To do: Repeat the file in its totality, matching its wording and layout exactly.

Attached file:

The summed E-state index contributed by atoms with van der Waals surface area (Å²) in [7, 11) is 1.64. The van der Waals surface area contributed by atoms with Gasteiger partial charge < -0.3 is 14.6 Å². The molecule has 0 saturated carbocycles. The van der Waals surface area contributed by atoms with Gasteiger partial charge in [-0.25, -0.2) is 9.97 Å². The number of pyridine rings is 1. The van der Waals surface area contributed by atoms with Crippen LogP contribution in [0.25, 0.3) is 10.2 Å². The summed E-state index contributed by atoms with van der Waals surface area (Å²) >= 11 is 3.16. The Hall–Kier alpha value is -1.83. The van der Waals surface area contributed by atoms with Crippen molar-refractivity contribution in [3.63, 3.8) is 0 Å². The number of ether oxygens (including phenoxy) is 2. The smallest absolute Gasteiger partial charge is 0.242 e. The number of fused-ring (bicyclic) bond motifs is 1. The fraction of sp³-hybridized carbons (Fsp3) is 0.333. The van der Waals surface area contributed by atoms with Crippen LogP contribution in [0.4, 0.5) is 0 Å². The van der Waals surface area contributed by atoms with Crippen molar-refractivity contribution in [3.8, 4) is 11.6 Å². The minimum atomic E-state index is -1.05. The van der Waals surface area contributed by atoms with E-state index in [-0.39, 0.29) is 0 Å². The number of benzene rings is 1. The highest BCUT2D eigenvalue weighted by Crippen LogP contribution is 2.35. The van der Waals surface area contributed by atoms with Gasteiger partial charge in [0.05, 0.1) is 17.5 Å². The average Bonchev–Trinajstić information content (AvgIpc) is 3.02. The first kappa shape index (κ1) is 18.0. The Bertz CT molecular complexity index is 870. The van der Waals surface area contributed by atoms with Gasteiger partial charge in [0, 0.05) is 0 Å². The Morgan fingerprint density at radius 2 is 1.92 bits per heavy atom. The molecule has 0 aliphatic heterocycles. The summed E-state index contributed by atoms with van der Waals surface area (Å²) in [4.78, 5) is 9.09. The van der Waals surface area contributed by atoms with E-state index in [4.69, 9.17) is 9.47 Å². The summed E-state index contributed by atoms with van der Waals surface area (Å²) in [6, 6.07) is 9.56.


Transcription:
The summed E-state index contributed by atoms with van der Waals surface area (Å²) in [7, 11) is 1.64. The van der Waals surface area contributed by atoms with Gasteiger partial charge < -0.3 is 14.6 Å². The molecule has 0 saturated carbocycles. The van der Waals surface area contributed by atoms with Gasteiger partial charge in [-0.25, -0.2) is 9.97 Å². The number of pyridine rings is 1. The van der Waals surface area contributed by atoms with Crippen LogP contribution in [0.25, 0.3) is 10.2 Å². The summed E-state index contributed by atoms with van der Waals surface area (Å²) >= 11 is 3.16. The Hall–Kier alpha value is -1.83. The van der Waals surface area contributed by atoms with Crippen molar-refractivity contribution in [3.63, 3.8) is 0 Å². The number of ether oxygens (including phenoxy) is 2. The smallest absolute Gasteiger partial charge is 0.242 e. The number of fused-ring (bicyclic) bond motifs is 1. The fraction of sp³-hybridized carbons (Fsp3) is 0.333. The van der Waals surface area contributed by atoms with Crippen LogP contribution in [0.4, 0.5) is 0 Å². The van der Waals surface area contributed by atoms with Crippen molar-refractivity contribution in [3.8, 4) is 11.6 Å². The minimum atomic E-state index is -1.05. The van der Waals surface area contributed by atoms with E-state index in [-0.39, 0.29) is 0 Å². The number of benzene rings is 1. The highest BCUT2D eigenvalue weighted by Crippen LogP contribution is 2.35. The van der Waals surface area contributed by atoms with Gasteiger partial charge in [0.05, 0.1) is 17.5 Å². The average Bonchev–Trinajstić information content (AvgIpc) is 3.02. The first kappa shape index (κ1) is 18.0. The Bertz CT molecular complexity index is 870. The van der Waals surface area contributed by atoms with Gasteiger partial charge in [0, 0.05) is 0 Å². The Morgan fingerprint density at radius 2 is 1.92 bits per heavy atom. The molecule has 0 aliphatic heterocycles. The summed E-state index contributed by atoms with van der Waals surface area (Å²) in [4.78, 5) is 9.09. The van der Waals surface area contributed by atoms with E-state index in [4.69, 9.17) is 9.47 Å². The summed E-state index contributed by atoms with van der Waals surface area (Å²) in [6, 6.07) is 9.56.